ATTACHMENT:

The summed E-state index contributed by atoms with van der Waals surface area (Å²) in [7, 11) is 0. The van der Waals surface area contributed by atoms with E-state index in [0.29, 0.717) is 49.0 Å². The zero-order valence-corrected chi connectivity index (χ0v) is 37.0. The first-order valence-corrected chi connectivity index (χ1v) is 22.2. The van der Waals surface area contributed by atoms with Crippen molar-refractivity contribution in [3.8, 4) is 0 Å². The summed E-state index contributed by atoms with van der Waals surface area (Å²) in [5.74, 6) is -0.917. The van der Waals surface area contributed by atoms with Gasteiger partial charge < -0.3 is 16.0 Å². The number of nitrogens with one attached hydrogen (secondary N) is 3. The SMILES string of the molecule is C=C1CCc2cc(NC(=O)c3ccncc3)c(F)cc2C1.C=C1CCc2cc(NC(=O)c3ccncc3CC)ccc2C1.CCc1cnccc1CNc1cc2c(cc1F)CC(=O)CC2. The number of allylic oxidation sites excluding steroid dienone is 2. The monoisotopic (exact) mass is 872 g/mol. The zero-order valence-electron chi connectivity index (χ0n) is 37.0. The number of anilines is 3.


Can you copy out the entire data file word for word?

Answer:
The summed E-state index contributed by atoms with van der Waals surface area (Å²) in [7, 11) is 0. The van der Waals surface area contributed by atoms with E-state index in [0.29, 0.717) is 49.0 Å². The zero-order valence-corrected chi connectivity index (χ0v) is 37.0. The first-order valence-corrected chi connectivity index (χ1v) is 22.2. The van der Waals surface area contributed by atoms with Crippen molar-refractivity contribution in [3.8, 4) is 0 Å². The summed E-state index contributed by atoms with van der Waals surface area (Å²) in [5.74, 6) is -0.917. The van der Waals surface area contributed by atoms with Gasteiger partial charge < -0.3 is 16.0 Å². The number of nitrogens with one attached hydrogen (secondary N) is 3. The SMILES string of the molecule is C=C1CCc2cc(NC(=O)c3ccncc3)c(F)cc2C1.C=C1CCc2cc(NC(=O)c3ccncc3CC)ccc2C1.CCc1cnccc1CNc1cc2c(cc1F)CC(=O)CC2. The number of allylic oxidation sites excluding steroid dienone is 2. The monoisotopic (exact) mass is 872 g/mol. The zero-order valence-electron chi connectivity index (χ0n) is 37.0. The number of anilines is 3.